Examples:

  • a finger
  • a hotel
  • a U-turn (pronounced You-turn)
  • a HUD program
  • a NASA study

Rule. Use an when the first letter of the word following has the sound of a vowel. Remember that some consonants sound like vowels when they’re spoken as individual letters.

Examples:

  • an FBI case (F is pronounced ef here)
  • an honor (H is silent here)
  • an unusual idea
  • an HMO plan (H is pronounced aitch here)
  • an NAACP convention (N is pronounced en here)

Deciding whether to use a or an before abbreviations can be tricky. The abbreviation for Frequently Asked Questions (FAQ) causes confusion because it can be pronounced as a word (fak), or one letter at a time (F-A-Q). Using the guidelines above, one would say a FAQ when it is pronounced as one word, and an FAQ when it is pronounced one letter at a time.

 

OUP WEBINAR

I really recommend OUP webinars – interesting, free, supported by additional downloads (ppts, pdfs etc), international audience, lots of sharing. The session is always recorded and emailed to all participants. I did “Teaching presentation skills” last month and it was great, lots of “nihil novi” but also lots of very fresh ideas. This month – Business English, maybe you will be interested. Tuesday, 12th February 2013 at 9:30-10:30 (GMT) and 14:30-15:30 (GMT). The only thing you need is headphones.

The registration form and more info below.

http://elt.oup.com/events/global/teaching_business_english_to_pre_work_students;jsessionid=90D415859C177C12967FE801616E26E6?tab=register&cc=gb&selLanguage=en

VISUAL DICTIONARIES

What do Snappy Words, Graphwords or Wordvis have in common? They are all visual dictionaries? They help you find the meanings of words and draw connections to associated words. You can easily see the meaning of each by simply placing the mouse cursor over it. Since I like SHARING, I looked SHARE up – see the pictures

http://www.snappywords.com/

LEXIPEDIA

 

http://graphwords.com/

http://www.lexipedia.com/

http://www.visuwords.com/

http://wordvis.com/

http://www.visualthesaurus.com/

 

SNAPPY WORDS
GRAPHWORDS

LINOIT – finally organised!!!!!

This is a fantastic tool that can be used as a  personal cork-board; easily talking to your Google calendar and sending reminders of what you have to do to your email box. YOU CAN USE IT WITH YOUR STUDENTS. I’ve started using it with my NC ESOL for EMPLOYABILITY (pic 1) and DPSI (pic 2). Jill, Mark and Ula don’t know yet what is waiting for them – but I’m planning to use it with SCP ESOL as well (pic 3). AND IT’S FREE!!!!!!!!!!!!!!!!!!!!!!! There’s also a paid option for these teachers who want to have more control and know who was this cheeky student that had peeled off the sticky note reminding about the exam. But, since we don’t have cheeky students, a free plan is more than enough. You share this interactive notice board with your classes and you won’t have any more excuses “Test? So we have a test today?!!”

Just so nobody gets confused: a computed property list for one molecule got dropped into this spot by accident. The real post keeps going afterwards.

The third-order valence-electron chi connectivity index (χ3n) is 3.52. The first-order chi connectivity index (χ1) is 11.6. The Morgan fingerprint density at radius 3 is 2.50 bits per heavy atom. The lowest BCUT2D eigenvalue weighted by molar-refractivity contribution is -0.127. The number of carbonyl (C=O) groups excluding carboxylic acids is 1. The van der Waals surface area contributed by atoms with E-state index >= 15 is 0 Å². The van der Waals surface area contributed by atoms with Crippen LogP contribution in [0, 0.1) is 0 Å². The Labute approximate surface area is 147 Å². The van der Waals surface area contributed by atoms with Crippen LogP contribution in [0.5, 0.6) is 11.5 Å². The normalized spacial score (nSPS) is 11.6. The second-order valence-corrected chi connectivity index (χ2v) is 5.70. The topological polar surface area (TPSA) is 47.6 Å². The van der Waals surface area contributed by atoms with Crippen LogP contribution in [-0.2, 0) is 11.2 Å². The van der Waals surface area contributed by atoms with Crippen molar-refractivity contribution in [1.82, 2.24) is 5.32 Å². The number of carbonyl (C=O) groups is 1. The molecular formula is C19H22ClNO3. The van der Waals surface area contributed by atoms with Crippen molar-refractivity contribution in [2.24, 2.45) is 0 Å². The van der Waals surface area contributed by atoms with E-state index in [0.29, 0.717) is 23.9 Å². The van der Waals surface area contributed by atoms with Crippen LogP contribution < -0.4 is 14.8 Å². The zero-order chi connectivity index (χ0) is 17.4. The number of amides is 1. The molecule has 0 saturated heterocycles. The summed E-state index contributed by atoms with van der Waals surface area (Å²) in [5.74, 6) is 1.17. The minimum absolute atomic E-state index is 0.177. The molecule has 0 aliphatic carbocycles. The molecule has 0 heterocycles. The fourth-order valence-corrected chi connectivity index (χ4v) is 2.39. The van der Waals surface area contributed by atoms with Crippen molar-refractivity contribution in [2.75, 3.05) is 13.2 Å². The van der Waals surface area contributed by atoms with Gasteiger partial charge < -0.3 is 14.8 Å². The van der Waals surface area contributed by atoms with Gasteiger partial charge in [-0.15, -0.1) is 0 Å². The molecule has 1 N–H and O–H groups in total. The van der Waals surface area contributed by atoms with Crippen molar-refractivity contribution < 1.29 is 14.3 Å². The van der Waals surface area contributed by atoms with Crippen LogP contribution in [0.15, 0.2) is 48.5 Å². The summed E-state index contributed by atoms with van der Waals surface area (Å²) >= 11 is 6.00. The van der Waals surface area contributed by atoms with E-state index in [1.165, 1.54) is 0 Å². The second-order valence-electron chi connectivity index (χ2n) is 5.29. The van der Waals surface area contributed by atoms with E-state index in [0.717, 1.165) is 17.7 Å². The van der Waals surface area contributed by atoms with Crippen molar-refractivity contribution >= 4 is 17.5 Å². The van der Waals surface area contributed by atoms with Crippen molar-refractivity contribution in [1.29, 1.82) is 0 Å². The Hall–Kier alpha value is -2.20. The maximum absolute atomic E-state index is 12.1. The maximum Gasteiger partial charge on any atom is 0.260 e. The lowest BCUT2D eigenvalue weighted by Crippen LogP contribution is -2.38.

LINGRO – THE “WOW!!!!!” DICTIONARY

Go to http://lingro.com/ and paste the web address into the box and LINGRO 

 

Choose the language options (there are 11 languages available, including German, Polish, Spanish Russian, Dutch and Chinese) and click 

The webpage will open. Click on any word that you don’t know and read the meaning. You can add your translation and you can make your own vocabulary list. 

 

From the creators of LINGRO:

Knowledge and information essential to human communication and interaction should be free and accessible to everyone. This is why we created the most comprehensive set of free dictionaries available under open licenses so that anyone can contribute, download, redistribute, and modify the dictionaries for their own needs. These licenses guarantee that they will always remain free and useful to society.”

NO MORE PRONUNCIATION PROBLEMS

If I say MERRIAM-WEBSTER, it speaks for itself. This time it shares a collection of activities for practising pronunciation. The activities cover issues such as syllable stress, pronunciation of individual sounds, short and long vowels, or sentence intonation. Altogether 14 sessions 5 exercises each. All sentences also include audio Good for class practice, excellent for self-study  http://www.learnersdictionary.com/pronex/pronex.htm

An excellent idea for a class activity. Go to http://howjsay.com/a free online Talking Dictionary of English Pronunciation and key in the words that learners find confusing such as “caught; cot; cat; cut”. When they appear in pink, hover the mouse and you will hear their pronunciation. This website also offers free iPhone and Android applications.

And finally, a collection of online dictations for self-study http://www.dictationsonline.com/